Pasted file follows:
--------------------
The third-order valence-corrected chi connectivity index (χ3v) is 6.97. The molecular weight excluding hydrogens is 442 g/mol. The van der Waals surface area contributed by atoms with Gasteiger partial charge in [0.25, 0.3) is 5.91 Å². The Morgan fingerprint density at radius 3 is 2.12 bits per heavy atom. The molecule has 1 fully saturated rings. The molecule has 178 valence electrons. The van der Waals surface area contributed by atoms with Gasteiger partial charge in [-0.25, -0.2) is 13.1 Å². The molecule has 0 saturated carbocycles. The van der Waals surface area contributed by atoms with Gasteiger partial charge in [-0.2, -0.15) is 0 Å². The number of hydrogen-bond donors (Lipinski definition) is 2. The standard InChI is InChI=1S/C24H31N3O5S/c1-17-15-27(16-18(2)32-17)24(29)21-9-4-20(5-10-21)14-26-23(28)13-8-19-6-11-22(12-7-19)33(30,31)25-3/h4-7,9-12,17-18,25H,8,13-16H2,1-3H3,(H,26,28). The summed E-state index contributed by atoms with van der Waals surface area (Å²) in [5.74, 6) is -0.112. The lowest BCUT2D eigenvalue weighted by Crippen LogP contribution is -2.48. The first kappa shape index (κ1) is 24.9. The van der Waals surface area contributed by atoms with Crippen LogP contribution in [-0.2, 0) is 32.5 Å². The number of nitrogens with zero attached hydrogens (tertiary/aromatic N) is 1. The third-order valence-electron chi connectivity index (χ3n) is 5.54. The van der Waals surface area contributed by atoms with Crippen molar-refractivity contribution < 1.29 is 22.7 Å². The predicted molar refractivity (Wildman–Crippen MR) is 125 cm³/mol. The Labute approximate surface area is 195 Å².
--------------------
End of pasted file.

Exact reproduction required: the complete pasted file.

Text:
The third-order valence-corrected chi connectivity index (χ3v) is 6.97. The molecular weight excluding hydrogens is 442 g/mol. The van der Waals surface area contributed by atoms with Gasteiger partial charge in [0.25, 0.3) is 5.91 Å². The Morgan fingerprint density at radius 3 is 2.12 bits per heavy atom. The molecule has 1 fully saturated rings. The molecule has 178 valence electrons. The van der Waals surface area contributed by atoms with Gasteiger partial charge in [-0.25, -0.2) is 13.1 Å². The molecule has 0 saturated carbocycles. The van der Waals surface area contributed by atoms with Gasteiger partial charge in [-0.2, -0.15) is 0 Å². The number of hydrogen-bond donors (Lipinski definition) is 2. The standard InChI is InChI=1S/C24H31N3O5S/c1-17-15-27(16-18(2)32-17)24(29)21-9-4-20(5-10-21)14-26-23(28)13-8-19-6-11-22(12-7-19)33(30,31)25-3/h4-7,9-12,17-18,25H,8,13-16H2,1-3H3,(H,26,28). The summed E-state index contributed by atoms with van der Waals surface area (Å²) in [5.74, 6) is -0.112. The lowest BCUT2D eigenvalue weighted by Crippen LogP contribution is -2.48. The first kappa shape index (κ1) is 24.9. The van der Waals surface area contributed by atoms with Crippen LogP contribution in [-0.2, 0) is 32.5 Å². The number of nitrogens with zero attached hydrogens (tertiary/aromatic N) is 1. The third-order valence-electron chi connectivity index (χ3n) is 5.54. The van der Waals surface area contributed by atoms with Crippen molar-refractivity contribution < 1.29 is 22.7 Å². The predicted molar refractivity (Wildman–Crippen MR) is 125 cm³/mol. The Labute approximate surface area is 195 Å².